Darren McCarty improved his NHL fighting game with advice from Bob Probert.
Speaking to The Hockey Beast, the 4-time Stanley Cup Champion and Red Wings legend reveals what advice he got from “Probie” during his rookie season in 1993-94.
Darren McCarty came into the NHL as a fierce AHL fighter. 13 seasons later, he’d won 4 Stanley Cups with the Red Wings and proven himself as a legend.
McCarty grew up only 40 minutes across the border from Detroit. And getting the opportunity to play for his favorite team was huge. Once a Red Wing he was going to get to play with his idol Bob Probert.
“Probie” was from the same area as he was. McCarty quickly realized that the Red Wings needed somebody with the same style of play that he had himself.
“I felt that I was more of a player than just fighting and more valuable than that. I knew I had to fight my way into the league, that was my way in, so that was what I was gonna do. The goal was to play one year in the minors and fight as much as I can, prove that I could be that Robin to Probies Batman,” McCarty tells The Hockey Beast. “We were great friends and did a ton of stuff together, I learned a lot from Bob. He never knew where the line was as in crossing the line. But when he crossed the line he showed me where the line was so it seemed like I would always be at the end of the cliff but for some reason not fall over.”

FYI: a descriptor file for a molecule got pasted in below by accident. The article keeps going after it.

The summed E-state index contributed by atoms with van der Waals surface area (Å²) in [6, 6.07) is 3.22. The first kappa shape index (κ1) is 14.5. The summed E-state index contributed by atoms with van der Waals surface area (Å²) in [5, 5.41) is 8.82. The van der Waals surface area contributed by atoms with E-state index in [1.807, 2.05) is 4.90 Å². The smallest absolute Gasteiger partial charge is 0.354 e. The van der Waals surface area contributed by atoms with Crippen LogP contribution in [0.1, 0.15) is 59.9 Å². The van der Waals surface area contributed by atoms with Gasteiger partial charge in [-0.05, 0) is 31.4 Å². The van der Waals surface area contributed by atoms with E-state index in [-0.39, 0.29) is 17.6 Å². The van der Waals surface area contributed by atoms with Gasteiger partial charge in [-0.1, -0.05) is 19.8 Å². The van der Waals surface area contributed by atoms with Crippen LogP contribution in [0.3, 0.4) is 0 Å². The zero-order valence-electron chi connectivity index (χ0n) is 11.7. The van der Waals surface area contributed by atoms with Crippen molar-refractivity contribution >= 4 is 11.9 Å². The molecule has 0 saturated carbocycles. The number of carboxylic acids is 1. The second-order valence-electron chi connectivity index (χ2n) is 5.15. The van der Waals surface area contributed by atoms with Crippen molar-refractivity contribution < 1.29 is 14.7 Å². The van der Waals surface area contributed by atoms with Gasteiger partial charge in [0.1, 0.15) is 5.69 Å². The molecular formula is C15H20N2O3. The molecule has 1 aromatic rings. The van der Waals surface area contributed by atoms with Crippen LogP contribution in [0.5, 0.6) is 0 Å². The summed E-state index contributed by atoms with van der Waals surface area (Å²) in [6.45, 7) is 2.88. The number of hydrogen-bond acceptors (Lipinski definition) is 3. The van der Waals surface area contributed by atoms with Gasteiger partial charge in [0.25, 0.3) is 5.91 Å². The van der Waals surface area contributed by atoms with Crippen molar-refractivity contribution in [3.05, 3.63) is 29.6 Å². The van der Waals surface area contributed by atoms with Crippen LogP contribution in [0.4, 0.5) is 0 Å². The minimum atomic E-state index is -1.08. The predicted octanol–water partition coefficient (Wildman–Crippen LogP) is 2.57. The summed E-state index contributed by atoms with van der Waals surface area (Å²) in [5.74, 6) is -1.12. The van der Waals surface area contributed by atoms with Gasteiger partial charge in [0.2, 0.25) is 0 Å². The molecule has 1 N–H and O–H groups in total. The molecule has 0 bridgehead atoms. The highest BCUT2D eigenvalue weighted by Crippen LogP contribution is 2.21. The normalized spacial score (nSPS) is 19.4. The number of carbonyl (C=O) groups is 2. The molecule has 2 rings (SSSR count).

McCarty wanted to emulate his game like Rick Tochett. And when he came to the Red Wings team with Probert being there, he quickly got some advice.
It was simple. It’s better to hit your opponent before they hit you.
“You do learn things. It’s more of how you protect yourself and fighting different guys. Probie showed me what you would do when you’re tied up, how to make two quick moves and how to get a different grip. We weren’t the same fighter. Probie’s going to stand there and get hit in a fight and then realize he’s in a fight. And the he’s going to want it to go forever and beat you up over time, McCarty tells The Hockey Beast. “I was more of a pugilist, more of a ‘I’m gonna set you up and I’m gonna grab you, but I’m gonna keep throwing and not stop moving’. I’m always moving.”
“Fighting isn’t about how many punches you can deliver, it’s about how many you can take. I tell people that if you can see the punch coming no matter how hard it is, you’ll survive,” McCarty says.
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